The moment I remember best, though? I was sitting in a small apartment, on a couch made more of dust than fluff. Minutes earlier, I’d gunned down some 20 mafia goons, but that didn’t matter. She leaned on my shoulder, half-asleep, and we watched an old black-and-white rendition of “To Kill a Mockingbird” on a teensy television. For more than an hour.
And that’s when I thought, “This game is incredible.”
That game was The Darkness, an Xbox 360 shooter from Starbreeze studios. Sure – as I implied earlier – the game certainly had me behind the barrel of a gun (or a giant hell-borne tentacle-snake) more often than not, but even among countless epic shootouts and swelling operatic scores, that mundane moment with main character Jackie Estacado (you) and his girlfriend dozing on a couch stands out the most. It was simple. It was quaint. But most of all, it was entirely believable.
Ever have one of those moments where you said something completely inappropriate – like, say, any number of four letter words – while strolling through a locale where things like that just don’t fly – like, say, your kindergartener’s bring-your-parent-to-class day or a nun convention? You know how it is; seas of chit-chat part, as though diving out of the way of the approaching eighteen-wheeler that is the crushing realization that you just screwed up big-time.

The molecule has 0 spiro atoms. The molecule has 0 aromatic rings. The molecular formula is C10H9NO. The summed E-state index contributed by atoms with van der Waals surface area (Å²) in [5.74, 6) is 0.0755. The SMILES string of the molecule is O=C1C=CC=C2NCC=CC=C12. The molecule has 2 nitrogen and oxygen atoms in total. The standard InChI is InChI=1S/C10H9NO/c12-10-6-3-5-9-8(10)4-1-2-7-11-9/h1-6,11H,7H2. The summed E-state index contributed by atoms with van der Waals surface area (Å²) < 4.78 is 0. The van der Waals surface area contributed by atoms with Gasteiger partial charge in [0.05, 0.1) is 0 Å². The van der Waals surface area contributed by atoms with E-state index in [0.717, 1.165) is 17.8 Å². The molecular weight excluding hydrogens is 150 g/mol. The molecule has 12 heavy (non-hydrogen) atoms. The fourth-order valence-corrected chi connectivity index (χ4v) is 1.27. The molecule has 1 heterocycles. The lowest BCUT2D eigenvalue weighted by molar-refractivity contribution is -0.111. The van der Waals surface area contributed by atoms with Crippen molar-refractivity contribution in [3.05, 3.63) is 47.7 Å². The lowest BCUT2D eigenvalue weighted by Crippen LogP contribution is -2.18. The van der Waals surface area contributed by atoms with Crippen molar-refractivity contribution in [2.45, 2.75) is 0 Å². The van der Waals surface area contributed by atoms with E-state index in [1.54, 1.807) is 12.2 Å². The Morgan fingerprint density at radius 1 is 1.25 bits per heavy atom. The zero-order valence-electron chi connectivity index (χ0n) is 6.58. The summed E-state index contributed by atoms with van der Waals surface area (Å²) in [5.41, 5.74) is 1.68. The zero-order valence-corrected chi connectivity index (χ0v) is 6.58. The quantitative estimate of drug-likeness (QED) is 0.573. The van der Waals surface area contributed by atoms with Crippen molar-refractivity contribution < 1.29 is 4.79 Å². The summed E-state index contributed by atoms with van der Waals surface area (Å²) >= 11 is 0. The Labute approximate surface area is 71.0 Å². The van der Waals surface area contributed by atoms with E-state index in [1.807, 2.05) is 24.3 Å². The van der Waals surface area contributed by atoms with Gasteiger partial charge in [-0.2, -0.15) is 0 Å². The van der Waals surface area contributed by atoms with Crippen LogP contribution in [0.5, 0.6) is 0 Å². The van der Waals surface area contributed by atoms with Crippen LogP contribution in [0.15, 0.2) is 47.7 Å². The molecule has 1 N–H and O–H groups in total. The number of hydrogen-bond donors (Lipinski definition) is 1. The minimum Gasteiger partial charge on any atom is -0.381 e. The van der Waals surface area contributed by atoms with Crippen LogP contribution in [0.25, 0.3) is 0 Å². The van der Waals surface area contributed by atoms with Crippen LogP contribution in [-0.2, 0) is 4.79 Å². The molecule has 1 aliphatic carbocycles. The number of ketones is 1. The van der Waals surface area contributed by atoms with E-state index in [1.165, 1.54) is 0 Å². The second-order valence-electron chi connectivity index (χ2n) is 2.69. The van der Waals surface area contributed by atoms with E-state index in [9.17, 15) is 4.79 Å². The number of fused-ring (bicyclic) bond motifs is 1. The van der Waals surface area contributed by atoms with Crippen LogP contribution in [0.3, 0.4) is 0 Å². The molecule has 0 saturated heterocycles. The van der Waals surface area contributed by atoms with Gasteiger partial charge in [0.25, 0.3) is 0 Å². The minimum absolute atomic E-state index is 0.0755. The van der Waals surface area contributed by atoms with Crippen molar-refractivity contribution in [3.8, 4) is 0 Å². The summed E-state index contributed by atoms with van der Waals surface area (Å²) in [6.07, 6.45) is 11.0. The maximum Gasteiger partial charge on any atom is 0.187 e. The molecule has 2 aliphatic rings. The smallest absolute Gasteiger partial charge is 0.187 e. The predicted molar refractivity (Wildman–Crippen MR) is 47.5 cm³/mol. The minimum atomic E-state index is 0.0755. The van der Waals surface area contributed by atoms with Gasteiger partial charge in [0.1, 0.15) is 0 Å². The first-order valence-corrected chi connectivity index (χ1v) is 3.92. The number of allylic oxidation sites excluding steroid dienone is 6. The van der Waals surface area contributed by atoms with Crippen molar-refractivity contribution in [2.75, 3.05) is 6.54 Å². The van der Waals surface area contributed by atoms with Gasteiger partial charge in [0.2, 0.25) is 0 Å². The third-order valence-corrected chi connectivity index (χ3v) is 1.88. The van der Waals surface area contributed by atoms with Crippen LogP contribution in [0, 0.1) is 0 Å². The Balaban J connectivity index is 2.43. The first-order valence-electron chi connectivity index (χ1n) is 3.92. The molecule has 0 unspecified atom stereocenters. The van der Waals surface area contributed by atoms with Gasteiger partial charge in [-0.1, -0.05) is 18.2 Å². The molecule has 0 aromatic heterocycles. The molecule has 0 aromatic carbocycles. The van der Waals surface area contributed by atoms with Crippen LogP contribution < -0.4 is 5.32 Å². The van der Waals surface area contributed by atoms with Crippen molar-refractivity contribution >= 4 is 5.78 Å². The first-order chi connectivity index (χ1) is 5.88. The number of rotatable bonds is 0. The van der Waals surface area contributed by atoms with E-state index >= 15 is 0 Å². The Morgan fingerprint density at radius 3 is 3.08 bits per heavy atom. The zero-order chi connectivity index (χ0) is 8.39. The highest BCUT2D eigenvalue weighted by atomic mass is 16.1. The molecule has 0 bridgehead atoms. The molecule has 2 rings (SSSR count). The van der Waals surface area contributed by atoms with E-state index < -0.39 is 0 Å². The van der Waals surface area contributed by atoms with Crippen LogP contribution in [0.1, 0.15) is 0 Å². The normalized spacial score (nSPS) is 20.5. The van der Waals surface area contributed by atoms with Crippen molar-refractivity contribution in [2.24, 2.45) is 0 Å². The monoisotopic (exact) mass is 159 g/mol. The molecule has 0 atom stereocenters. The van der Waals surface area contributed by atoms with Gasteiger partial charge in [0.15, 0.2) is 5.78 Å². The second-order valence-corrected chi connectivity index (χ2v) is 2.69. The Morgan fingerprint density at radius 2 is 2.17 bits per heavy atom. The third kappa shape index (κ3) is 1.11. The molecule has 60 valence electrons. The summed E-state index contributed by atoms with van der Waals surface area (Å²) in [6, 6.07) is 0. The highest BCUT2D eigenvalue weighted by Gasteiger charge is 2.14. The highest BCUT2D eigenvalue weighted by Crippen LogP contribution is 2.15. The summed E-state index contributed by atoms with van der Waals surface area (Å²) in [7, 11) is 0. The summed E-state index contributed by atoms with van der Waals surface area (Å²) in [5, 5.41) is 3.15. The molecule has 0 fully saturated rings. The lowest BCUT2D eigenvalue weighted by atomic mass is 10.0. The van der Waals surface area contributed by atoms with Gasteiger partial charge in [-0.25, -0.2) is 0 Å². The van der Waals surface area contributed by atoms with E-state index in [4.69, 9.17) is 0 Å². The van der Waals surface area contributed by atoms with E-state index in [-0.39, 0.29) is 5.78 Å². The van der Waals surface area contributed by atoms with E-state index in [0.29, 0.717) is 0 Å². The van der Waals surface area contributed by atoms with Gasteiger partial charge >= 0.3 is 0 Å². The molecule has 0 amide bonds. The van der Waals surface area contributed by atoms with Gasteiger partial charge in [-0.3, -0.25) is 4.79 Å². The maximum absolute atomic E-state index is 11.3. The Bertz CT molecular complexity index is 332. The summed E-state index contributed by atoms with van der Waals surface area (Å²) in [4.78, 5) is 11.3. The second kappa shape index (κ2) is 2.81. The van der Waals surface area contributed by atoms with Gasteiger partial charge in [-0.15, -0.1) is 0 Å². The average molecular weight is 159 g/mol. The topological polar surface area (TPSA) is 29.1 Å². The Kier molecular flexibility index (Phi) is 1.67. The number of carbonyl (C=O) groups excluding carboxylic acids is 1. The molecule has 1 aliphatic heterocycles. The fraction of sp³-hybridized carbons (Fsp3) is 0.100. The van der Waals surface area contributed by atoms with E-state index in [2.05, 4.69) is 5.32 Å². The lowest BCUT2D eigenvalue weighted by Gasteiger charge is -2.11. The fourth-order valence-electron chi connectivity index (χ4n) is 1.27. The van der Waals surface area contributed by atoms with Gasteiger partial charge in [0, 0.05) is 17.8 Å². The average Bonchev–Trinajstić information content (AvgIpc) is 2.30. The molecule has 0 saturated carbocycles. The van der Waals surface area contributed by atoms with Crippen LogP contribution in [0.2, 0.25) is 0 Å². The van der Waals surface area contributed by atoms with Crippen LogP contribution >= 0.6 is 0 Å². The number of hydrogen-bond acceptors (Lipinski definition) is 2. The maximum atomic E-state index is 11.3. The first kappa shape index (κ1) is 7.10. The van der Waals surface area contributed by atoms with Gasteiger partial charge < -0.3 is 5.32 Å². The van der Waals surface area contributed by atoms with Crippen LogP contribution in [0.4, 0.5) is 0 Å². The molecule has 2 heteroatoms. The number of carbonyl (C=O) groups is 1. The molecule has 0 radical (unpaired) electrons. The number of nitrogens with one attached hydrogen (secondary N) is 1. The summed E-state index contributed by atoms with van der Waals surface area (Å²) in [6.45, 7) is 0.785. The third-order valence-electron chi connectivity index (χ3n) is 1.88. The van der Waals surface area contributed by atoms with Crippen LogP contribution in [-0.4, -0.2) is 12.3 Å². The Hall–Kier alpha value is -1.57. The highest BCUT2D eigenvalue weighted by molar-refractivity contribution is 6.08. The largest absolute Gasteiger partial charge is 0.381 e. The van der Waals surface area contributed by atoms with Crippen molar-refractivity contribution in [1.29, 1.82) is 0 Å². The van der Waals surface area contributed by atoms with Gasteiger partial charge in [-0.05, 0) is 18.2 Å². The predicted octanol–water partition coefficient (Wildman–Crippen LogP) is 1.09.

Electronic Arts recently found itself caught in the sizzling headlights of a similar situation. In promoting upcoming hack ‘n’ slash ‘n’ totally ignore the source material Dante’s Inferno, EA thought it might be fun for gamers to take pictures of themselves performing “acts of lust” with its already swamped staff of Comic Con booth babes. The winner of this competition would then get a night on the town with said babes, and some other odds and ends. Yeah. Predictably, the entire gaming community immediately ceased to jabber about other topics, crossed its collective arms, and sent a damning glare in EA’s direction. “Oh, haha, we didn’t mean it like that,” EA essentially said in reply, backpedaling. But obviously, that didn’t undo the damage that’d already been done.
Clearly, EA – in this situation – had its audience pegged incorrectly. Despite our apparent love of some of life’s baser aspects (shooting, explosions, and John Madden, for instance), gamers don’t take too kindly to blatant misogyny. Big whoop, though, right? In many gamers’ eyes, this is just another dark mark on a record already stained by countless instances of greed and sloth. Throwing in lust just rounds out the roster, right? It’s EA, after all. And as we all know from previous experiences, stereotypes and generalizations are always right.